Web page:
“These are children who have never been in educational institutions. These are kids deprived of the most fundamental rights of both education and socialisation that going to school brings; therefore we see them as victims of negligence and violence.”
To counter this, Gaprindashvili runs a programme called Second Chance Education for Social Inclusion that identifies children who don’t attend school, as well as their guardians, to offer condensed curricula and opportunities in order to slowly bring them into the system. However, as Gaprindashvili notes, many of the issues that keep these children out of school can’t be solved by the Ministry of Education.
“These kids have many social problems – an unsafe or nonexistent housing environment, violence within families. This is not a weight that the education system can lift on its own. We don’t have the capacity to solve the underlying problems,” she said.
No child left behind
There is an emerging consensus that after large and sustained investment in Georgia’s education system, its schools saw a qualitative growth in physical resources and improvement in infrastructure, with better conditions for students and better results. Georgian schools are no longer the crumbling Soviet dystopia they were two decades ago. Although attainment gaps in minority education are still large, efforts have been made in that direction.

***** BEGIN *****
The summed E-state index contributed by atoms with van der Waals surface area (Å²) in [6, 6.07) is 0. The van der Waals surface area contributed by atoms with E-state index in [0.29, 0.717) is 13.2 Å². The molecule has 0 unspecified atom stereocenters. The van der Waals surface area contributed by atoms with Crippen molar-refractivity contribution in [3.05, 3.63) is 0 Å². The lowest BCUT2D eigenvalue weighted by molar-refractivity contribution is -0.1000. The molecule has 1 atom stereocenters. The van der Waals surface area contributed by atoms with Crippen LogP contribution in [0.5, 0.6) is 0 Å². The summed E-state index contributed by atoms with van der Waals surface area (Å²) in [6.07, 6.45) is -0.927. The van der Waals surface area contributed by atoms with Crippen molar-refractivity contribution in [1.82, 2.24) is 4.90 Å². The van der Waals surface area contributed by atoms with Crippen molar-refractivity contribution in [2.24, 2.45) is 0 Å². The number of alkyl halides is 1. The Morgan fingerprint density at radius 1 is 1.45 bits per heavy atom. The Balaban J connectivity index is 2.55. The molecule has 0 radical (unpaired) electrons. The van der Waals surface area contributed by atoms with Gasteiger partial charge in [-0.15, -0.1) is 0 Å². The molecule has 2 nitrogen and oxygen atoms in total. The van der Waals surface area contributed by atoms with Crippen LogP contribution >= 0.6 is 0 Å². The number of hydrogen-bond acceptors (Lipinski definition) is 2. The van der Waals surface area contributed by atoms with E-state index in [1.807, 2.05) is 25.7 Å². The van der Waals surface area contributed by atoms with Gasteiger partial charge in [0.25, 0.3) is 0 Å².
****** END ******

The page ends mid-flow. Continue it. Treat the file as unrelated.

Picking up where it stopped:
Nevertheless, large pockets of underdevelopment still see many Georgian students left behind, and 15 years of reforms have failed to affect outcomes for them.
The most pressing issues seem to be improving rural infrastructure and urban overcrowding and making better provision for minority children. But even if improvements are made, there is only so much the school authorities can do: demographic, socio-cultural and economic forces are beyond the power of the Ministry of Education to change. For 15 years of education reform to be complete, Georgia needs to take a whole-of-society approach that includes children who have been left behind.
Disclaimer: This article is written as part of the Georgian Educational Advocacy Project, which is financed by the US Embassy in Georgia. The opinions expressed here are the views of the author and do not necessarily reflect the opinions of the US Government.